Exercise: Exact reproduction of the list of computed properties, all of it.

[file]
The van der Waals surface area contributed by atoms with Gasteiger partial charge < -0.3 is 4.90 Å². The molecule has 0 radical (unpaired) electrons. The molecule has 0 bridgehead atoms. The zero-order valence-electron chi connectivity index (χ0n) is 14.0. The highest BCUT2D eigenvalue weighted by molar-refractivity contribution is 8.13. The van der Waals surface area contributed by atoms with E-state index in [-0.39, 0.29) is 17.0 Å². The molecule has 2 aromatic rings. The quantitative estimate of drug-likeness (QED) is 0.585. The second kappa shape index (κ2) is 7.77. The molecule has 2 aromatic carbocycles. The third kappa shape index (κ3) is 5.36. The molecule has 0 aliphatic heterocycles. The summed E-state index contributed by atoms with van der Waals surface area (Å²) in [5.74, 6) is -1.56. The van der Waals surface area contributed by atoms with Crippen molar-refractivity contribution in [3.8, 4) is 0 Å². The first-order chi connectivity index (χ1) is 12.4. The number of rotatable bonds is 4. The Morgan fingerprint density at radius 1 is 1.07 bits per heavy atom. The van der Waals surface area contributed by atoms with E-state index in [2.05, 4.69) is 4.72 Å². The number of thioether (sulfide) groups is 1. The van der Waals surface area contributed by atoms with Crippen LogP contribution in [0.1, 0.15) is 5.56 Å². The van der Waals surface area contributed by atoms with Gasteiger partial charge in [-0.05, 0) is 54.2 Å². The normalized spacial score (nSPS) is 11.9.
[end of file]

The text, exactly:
The van der Waals surface area contributed by atoms with Gasteiger partial charge < -0.3 is 4.90 Å². The molecule has 0 radical (unpaired) electrons. The molecule has 0 bridgehead atoms. The zero-order valence-electron chi connectivity index (χ0n) is 14.0. The highest BCUT2D eigenvalue weighted by molar-refractivity contribution is 8.13. The van der Waals surface area contributed by atoms with E-state index in [-0.39, 0.29) is 17.0 Å². The molecule has 2 aromatic rings. The quantitative estimate of drug-likeness (QED) is 0.585. The second kappa shape index (κ2) is 7.77. The molecule has 2 aromatic carbocycles. The third kappa shape index (κ3) is 5.36. The molecule has 0 aliphatic heterocycles. The summed E-state index contributed by atoms with van der Waals surface area (Å²) in [5.74, 6) is -1.56. The van der Waals surface area contributed by atoms with Crippen molar-refractivity contribution in [3.8, 4) is 0 Å². The first-order chi connectivity index (χ1) is 12.4. The number of rotatable bonds is 4. The Morgan fingerprint density at radius 1 is 1.07 bits per heavy atom. The van der Waals surface area contributed by atoms with E-state index in [2.05, 4.69) is 4.72 Å². The number of thioether (sulfide) groups is 1. The van der Waals surface area contributed by atoms with Crippen LogP contribution in [0.1, 0.15) is 5.56 Å². The van der Waals surface area contributed by atoms with Gasteiger partial charge in [-0.05, 0) is 54.2 Å². The normalized spacial score (nSPS) is 11.9.